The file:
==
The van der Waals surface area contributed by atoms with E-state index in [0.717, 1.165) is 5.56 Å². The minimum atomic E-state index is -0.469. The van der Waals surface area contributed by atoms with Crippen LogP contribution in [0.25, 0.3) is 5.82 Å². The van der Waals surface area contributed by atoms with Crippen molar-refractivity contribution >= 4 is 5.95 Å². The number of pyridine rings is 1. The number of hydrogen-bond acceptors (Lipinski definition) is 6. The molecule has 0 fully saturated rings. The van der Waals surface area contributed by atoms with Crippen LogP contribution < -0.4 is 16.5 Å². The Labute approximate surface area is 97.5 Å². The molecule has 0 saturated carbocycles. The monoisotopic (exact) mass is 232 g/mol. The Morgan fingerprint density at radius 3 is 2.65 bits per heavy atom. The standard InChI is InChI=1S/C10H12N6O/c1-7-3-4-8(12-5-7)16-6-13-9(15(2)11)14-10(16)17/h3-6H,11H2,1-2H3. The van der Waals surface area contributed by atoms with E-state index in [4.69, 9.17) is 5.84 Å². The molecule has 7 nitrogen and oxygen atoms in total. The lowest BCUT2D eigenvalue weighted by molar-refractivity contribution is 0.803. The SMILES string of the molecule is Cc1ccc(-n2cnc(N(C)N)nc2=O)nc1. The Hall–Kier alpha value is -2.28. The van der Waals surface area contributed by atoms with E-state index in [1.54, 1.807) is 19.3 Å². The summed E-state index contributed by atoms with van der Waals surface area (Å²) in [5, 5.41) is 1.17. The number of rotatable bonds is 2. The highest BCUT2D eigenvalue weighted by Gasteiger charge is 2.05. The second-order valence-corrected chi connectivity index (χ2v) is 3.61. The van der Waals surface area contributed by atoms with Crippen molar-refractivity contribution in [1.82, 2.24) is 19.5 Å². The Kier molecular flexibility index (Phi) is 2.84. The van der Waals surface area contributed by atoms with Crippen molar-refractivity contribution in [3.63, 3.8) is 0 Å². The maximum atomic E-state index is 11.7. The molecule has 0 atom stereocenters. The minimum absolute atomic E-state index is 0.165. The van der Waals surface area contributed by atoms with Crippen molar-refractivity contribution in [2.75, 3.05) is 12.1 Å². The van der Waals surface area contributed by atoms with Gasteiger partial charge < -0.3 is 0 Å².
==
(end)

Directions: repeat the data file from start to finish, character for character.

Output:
The van der Waals surface area contributed by atoms with E-state index in [0.717, 1.165) is 5.56 Å². The minimum atomic E-state index is -0.469. The van der Waals surface area contributed by atoms with Crippen LogP contribution in [0.25, 0.3) is 5.82 Å². The van der Waals surface area contributed by atoms with Crippen molar-refractivity contribution >= 4 is 5.95 Å². The number of pyridine rings is 1. The number of hydrogen-bond acceptors (Lipinski definition) is 6. The molecule has 0 fully saturated rings. The van der Waals surface area contributed by atoms with Crippen LogP contribution < -0.4 is 16.5 Å². The Labute approximate surface area is 97.5 Å². The molecule has 0 saturated carbocycles. The monoisotopic (exact) mass is 232 g/mol. The Morgan fingerprint density at radius 3 is 2.65 bits per heavy atom. The standard InChI is InChI=1S/C10H12N6O/c1-7-3-4-8(12-5-7)16-6-13-9(15(2)11)14-10(16)17/h3-6H,11H2,1-2H3. The van der Waals surface area contributed by atoms with E-state index in [4.69, 9.17) is 5.84 Å². The molecule has 7 nitrogen and oxygen atoms in total. The lowest BCUT2D eigenvalue weighted by molar-refractivity contribution is 0.803. The SMILES string of the molecule is Cc1ccc(-n2cnc(N(C)N)nc2=O)nc1. The Hall–Kier alpha value is -2.28. The van der Waals surface area contributed by atoms with E-state index in [1.54, 1.807) is 19.3 Å². The summed E-state index contributed by atoms with van der Waals surface area (Å²) in [5, 5.41) is 1.17. The number of rotatable bonds is 2. The highest BCUT2D eigenvalue weighted by Gasteiger charge is 2.05. The second-order valence-corrected chi connectivity index (χ2v) is 3.61. The van der Waals surface area contributed by atoms with Crippen molar-refractivity contribution in [1.82, 2.24) is 19.5 Å². The Kier molecular flexibility index (Phi) is 2.84. The van der Waals surface area contributed by atoms with Crippen molar-refractivity contribution in [3.63, 3.8) is 0 Å². The maximum atomic E-state index is 11.7. The molecule has 0 atom stereocenters. The minimum absolute atomic E-state index is 0.165. The van der Waals surface area contributed by atoms with Crippen molar-refractivity contribution in [2.75, 3.05) is 12.1 Å². The van der Waals surface area contributed by atoms with Gasteiger partial charge < -0.3 is 0 Å².